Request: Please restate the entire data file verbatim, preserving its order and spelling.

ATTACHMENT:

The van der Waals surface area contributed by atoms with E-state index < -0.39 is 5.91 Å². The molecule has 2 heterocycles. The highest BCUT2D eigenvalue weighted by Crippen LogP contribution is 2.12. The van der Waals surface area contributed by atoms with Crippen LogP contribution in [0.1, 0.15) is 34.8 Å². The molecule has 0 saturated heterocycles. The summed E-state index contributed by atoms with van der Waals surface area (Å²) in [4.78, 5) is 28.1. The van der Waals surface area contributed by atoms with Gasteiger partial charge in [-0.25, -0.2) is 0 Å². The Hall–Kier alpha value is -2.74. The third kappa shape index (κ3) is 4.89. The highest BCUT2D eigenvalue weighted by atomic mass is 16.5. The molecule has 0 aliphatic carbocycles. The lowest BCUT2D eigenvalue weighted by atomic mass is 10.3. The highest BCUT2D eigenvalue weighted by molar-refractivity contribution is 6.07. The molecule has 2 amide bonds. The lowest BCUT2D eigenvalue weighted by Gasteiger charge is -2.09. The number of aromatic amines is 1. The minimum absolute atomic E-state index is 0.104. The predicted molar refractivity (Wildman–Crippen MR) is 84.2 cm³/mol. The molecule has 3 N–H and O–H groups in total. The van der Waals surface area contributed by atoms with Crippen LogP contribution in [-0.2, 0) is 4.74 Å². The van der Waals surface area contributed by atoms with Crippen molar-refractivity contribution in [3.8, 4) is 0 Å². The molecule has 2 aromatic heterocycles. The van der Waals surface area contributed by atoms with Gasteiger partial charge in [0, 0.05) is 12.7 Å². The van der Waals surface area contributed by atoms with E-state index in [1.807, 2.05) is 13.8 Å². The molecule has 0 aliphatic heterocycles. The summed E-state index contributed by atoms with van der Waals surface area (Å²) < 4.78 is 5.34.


The van der Waals surface area contributed by atoms with E-state index < -0.39 is 5.91 Å². The molecule has 2 heterocycles. The highest BCUT2D eigenvalue weighted by Crippen LogP contribution is 2.12. The van der Waals surface area contributed by atoms with Crippen LogP contribution in [0.1, 0.15) is 34.8 Å². The molecule has 0 saturated heterocycles. The summed E-state index contributed by atoms with van der Waals surface area (Å²) in [4.78, 5) is 28.1. The van der Waals surface area contributed by atoms with Gasteiger partial charge in [-0.25, -0.2) is 0 Å². The Hall–Kier alpha value is -2.74. The third kappa shape index (κ3) is 4.89. The highest BCUT2D eigenvalue weighted by atomic mass is 16.5. The molecule has 0 aliphatic carbocycles. The lowest BCUT2D eigenvalue weighted by atomic mass is 10.3. The highest BCUT2D eigenvalue weighted by molar-refractivity contribution is 6.07. The molecule has 2 amide bonds. The lowest BCUT2D eigenvalue weighted by Gasteiger charge is -2.09. The number of aromatic amines is 1. The minimum absolute atomic E-state index is 0.104. The predicted molar refractivity (Wildman–Crippen MR) is 84.2 cm³/mol. The molecule has 3 N–H and O–H groups in total. The van der Waals surface area contributed by atoms with Crippen LogP contribution in [-0.2, 0) is 4.74 Å². The van der Waals surface area contributed by atoms with Crippen molar-refractivity contribution in [3.8, 4) is 0 Å². The molecule has 2 aromatic heterocycles. The van der Waals surface area contributed by atoms with Gasteiger partial charge in [0, 0.05) is 12.7 Å². The van der Waals surface area contributed by atoms with E-state index in [1.807, 2.05) is 13.8 Å². The molecule has 0 aliphatic heterocycles. The summed E-state index contributed by atoms with van der Waals surface area (Å²) < 4.78 is 5.34.